“Several times I’ve considered not living in Florida because of these things,” Moua said. “But then another part of me wanted to just kind of fight for my rights as a person.”

If more people affected by the bills do not fight back, nothing will change, she added.

Outside of property, Senate Bill 258 codifies the bans that several of Florida’s universities, including UF, placed on TikTok and other Chinese apps in April. It prevents the use of apps from countries of concern on government or educational servers or devices.

The bill affects the online messenger service WeChat, which creates a hardship for people from China, Nuo Qi, a recent graduate of UF from China.

“This app is like iMessage to Chinese,” Qi said. “Without this app, we cannot [message] our friends and family.”

The governor also signed Senate Bill 846, which prevents Florida colleges and universities from accepting donations or entering partnerships with entities based or controlled by any of the countries of concern. 

Gov. DeSantis said in an Instagram post the legislation intends to prevent China from influencing Florida’s education system.

Hongcheng Liu is a UF industrial and systems engineering assistant professor who moved to the U.S. from China in 2010.

Liu supports Florida protecting itself from harmful foreign influences, but said he’s concerned about the impacts SB 846 could have on international students and scholars in the state.

“This is going to at least contribute to a climate of unease within our academic institutions,” he said. “Especially the communities in these institutions that have an origin relative to the list of countries in this bill.”

The bill is unclear in its guidelines the Board of Governors and the State Board of Education must follow to approve a donation or agreement with a foreign country of concern. The ambiguity could result in discrepancies in the law's implementation, Liu said. 

Liu compared the bill to the China Initiative, a 2018 U.S. Justice Department-led effort to combat economic espionage by attacking academics believed to be Chinese spies.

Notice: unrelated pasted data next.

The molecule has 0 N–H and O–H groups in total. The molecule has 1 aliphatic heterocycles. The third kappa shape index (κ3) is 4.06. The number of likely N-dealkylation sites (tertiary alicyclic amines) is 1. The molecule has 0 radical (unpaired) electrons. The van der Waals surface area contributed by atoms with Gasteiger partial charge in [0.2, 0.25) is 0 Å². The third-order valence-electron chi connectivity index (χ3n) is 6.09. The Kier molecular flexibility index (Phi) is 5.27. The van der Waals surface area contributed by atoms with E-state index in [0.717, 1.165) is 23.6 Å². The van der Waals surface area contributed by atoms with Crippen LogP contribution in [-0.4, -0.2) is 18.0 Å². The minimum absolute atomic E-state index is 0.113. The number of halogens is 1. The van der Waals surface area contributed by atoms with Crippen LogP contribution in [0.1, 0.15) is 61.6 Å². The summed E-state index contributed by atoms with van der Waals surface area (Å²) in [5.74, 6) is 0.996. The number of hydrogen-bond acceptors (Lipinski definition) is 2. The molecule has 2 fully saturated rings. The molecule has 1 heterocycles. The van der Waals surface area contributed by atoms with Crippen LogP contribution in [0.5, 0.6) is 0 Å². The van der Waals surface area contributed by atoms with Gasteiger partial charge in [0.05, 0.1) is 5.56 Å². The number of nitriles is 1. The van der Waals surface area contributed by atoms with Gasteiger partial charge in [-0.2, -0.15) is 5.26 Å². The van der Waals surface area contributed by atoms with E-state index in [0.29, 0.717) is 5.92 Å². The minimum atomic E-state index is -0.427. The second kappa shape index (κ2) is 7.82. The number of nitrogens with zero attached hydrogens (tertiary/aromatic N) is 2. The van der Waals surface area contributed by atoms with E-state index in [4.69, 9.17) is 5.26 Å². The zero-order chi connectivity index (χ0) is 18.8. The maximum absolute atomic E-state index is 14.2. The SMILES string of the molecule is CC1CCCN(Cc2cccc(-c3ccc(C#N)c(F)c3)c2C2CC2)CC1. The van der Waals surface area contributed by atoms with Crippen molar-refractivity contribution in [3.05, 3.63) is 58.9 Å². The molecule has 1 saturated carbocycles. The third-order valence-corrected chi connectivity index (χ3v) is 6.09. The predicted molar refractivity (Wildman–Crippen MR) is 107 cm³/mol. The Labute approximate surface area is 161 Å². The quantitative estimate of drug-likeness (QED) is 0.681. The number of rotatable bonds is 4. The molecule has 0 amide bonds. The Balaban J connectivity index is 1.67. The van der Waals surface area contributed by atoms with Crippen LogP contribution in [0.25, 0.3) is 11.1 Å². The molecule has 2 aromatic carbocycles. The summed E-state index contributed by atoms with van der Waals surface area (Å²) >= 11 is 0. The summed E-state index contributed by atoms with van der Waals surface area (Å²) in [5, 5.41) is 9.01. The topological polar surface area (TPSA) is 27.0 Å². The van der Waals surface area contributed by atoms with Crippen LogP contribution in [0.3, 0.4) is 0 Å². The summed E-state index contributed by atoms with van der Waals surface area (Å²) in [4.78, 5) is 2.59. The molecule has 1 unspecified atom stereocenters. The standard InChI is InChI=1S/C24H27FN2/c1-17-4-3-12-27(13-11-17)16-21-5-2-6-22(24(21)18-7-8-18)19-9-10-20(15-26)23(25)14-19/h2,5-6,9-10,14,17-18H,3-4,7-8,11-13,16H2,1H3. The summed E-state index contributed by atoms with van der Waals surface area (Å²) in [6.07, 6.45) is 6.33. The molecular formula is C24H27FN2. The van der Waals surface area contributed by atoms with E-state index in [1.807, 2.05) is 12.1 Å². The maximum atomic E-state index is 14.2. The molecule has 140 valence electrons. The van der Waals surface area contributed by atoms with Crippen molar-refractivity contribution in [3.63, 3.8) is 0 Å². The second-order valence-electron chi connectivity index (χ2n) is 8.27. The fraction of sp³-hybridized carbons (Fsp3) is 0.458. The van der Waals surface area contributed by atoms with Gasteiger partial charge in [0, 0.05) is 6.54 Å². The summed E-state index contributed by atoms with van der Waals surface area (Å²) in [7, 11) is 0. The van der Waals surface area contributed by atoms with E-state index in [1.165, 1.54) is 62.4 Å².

The program was highly criticized for using abusive tactics and making wrongful accusations, which led to its end in 2022. 

“That previous initiative created an atmosphere of mistrust and suspicion around Chinese researchers, scholars, scientists and students,” he said. “That initiative resulted in a concerning level of governmental harassment of innocent citizens or residents.” 

Banning donations from potentially relevant, important funding resources could slow research within universities and discourage international talent from wanting to work or study in Florida, he said. 

“This bill is going to send a message that the entities from these nations are not welcome,” he said. “That could deter a new generation of potentially very bright international students and scholars from considering Florida universities.”

Contact Jacob Sedesse at jsedesse@alligator.org. Follow him on Twitter @JACOBSEDESSE. Contact Amanda at afriedman@alligator.org. Follow her on Twitter @amandasfriedman.

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Amanda Friedman

Amanda Friedman is a senior journalism major and the Enterprise Editor at The Alligator. She previously wrote for the Avenue, Metro and University desks. When she isn't reporting, she loves watching coming-of-age films and listening to Ariana Grande. 


Jacob Sedesse

Jacob Sedesse is a UF Media Production, Management and Technology senior and general assignment reporter for the metro desk. You may recognize his work from WUFT, where he anchored Morning Edition on WUFT-FM among other programs.